Purchasing the sanitary napkins felt like an illicit operation. Muruganantham remembers the shopkeeper taking the package of sanitary pads, spreading a piece of newspaper and wrapping the package like it was contraband. He laughs before saying, “he handled me like a smuggler! And I never asked for a condom, I asked for a sanitary pad. And still now, in India, if you ask for a sanitary towel, even in the big cities in Mumbai, they’ll put it in a brown bag or something.”

Muruganantham carefully inspected the contents of the package, concluding that it was an “eight-inch strip of white substance, like a bandage.” After doing some quick calculations, he deduced that there was a large disparity between the production cost of the pads and their sticker price. “Why not try making a low-cost brand?”

“Then what I did was go to the textile mill, and [buy] some cotton, like the ones you use to wipe your face. I bought a cotton ball, cut it into rectangles,” before presenting it to Shanthi. His initial experiment with menstrual pads had yielded unsatisfactory results, with seven additional years of research studying what made a good menstrual pad. The methodology lacked the high-tech glimmer associated with scientific research: Muruganantham retrieved feedback from female medical college students, and even attempted to simulate menstruation by wearing an artificial uterus. “I’m walking and cycling, I’m trying it out in a small, orthodox village. In my cloth, there is a blood stain!”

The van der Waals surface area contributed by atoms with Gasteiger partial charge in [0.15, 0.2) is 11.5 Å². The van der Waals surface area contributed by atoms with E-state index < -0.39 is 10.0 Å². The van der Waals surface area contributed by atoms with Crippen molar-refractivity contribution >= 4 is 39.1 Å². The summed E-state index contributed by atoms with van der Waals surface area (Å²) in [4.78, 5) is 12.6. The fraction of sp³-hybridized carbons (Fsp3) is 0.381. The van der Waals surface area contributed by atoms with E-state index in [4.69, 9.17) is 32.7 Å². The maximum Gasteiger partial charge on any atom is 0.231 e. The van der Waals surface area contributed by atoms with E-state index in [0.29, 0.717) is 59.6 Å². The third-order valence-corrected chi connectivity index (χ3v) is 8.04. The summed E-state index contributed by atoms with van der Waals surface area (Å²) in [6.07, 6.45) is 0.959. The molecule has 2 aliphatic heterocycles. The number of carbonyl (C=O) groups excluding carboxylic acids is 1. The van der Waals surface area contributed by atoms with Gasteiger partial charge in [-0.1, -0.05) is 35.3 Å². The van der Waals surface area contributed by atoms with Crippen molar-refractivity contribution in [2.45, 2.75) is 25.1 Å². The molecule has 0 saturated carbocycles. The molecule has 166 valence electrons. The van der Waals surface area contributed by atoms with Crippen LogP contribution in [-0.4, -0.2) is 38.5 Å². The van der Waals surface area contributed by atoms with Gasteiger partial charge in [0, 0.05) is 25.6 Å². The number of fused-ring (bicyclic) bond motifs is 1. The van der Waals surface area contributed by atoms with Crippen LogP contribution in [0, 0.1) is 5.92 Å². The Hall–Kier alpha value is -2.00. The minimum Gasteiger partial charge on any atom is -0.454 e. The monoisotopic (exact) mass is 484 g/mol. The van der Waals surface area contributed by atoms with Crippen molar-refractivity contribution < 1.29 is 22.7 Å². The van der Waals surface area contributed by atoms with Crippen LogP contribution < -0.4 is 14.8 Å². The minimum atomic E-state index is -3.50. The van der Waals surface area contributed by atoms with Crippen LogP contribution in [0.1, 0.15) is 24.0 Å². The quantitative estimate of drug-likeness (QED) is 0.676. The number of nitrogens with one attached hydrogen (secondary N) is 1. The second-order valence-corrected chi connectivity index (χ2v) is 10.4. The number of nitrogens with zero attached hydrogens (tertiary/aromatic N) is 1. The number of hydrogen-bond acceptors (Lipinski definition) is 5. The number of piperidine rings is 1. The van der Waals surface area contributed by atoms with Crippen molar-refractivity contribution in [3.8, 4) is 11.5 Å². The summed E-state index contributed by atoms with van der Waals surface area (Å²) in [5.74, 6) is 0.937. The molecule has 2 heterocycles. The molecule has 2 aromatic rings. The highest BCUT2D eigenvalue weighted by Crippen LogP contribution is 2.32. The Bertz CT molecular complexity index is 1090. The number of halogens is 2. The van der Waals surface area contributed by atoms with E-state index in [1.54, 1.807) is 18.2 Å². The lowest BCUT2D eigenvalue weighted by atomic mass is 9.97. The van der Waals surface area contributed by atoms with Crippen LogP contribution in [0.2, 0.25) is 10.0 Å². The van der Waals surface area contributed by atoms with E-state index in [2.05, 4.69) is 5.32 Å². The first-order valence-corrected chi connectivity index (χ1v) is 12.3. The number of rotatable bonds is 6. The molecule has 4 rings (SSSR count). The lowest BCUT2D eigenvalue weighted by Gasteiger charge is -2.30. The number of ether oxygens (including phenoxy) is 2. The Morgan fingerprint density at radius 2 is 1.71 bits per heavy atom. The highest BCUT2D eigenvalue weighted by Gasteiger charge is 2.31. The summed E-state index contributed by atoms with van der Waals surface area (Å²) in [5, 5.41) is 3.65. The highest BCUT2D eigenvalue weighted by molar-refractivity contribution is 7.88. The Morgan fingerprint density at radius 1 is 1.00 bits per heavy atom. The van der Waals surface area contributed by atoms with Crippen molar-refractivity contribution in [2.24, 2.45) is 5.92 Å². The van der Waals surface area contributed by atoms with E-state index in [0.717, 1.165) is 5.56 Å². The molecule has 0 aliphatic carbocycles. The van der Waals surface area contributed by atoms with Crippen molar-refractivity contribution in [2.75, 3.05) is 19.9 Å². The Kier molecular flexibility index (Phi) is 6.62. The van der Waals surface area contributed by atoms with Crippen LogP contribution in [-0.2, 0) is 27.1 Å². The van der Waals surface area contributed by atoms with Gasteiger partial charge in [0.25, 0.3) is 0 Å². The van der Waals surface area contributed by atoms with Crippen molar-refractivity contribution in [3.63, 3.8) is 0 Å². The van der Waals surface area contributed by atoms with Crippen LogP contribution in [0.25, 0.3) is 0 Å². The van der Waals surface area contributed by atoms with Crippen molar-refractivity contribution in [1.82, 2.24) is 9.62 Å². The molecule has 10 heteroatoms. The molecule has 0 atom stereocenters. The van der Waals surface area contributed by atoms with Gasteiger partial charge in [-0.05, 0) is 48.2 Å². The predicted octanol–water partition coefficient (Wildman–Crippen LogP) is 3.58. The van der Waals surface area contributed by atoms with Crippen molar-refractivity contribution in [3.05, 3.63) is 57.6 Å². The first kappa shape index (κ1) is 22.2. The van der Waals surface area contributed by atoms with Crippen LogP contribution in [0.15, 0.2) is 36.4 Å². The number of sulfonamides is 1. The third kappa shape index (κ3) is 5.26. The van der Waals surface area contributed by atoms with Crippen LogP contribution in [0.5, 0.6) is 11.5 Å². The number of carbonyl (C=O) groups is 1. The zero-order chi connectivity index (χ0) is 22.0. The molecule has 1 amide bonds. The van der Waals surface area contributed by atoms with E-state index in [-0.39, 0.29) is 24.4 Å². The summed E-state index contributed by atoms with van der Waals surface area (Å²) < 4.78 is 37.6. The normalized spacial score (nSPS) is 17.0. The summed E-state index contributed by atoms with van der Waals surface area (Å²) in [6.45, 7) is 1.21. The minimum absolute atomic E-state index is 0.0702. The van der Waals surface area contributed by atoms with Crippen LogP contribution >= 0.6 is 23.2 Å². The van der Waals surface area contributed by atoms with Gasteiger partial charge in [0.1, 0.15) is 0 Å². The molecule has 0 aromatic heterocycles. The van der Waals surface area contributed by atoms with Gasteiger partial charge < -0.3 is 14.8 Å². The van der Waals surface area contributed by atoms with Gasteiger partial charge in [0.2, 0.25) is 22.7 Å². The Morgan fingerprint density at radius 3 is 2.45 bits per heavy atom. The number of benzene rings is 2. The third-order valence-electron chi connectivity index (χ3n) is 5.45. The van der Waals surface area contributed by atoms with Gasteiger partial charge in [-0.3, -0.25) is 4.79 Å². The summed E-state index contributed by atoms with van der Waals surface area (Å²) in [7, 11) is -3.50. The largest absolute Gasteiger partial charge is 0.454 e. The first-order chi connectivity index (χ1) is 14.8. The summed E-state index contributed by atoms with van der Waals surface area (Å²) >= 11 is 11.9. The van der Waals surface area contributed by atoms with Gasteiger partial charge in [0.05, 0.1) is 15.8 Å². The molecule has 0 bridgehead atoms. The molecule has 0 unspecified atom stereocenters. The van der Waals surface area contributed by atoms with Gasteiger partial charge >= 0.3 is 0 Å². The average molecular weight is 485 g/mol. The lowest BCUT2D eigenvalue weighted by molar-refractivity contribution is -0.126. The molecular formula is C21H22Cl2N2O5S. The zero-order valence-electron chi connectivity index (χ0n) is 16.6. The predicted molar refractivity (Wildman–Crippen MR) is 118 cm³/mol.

Meanwhile, Shanthi questioned his sheer perseverance, suspecting that he might be cheating on her with one of the medical college students. She left unceremoniously, issuing a divorce notice in her place. Although they are happily married again, Muruganantham remembers it being a difficult time.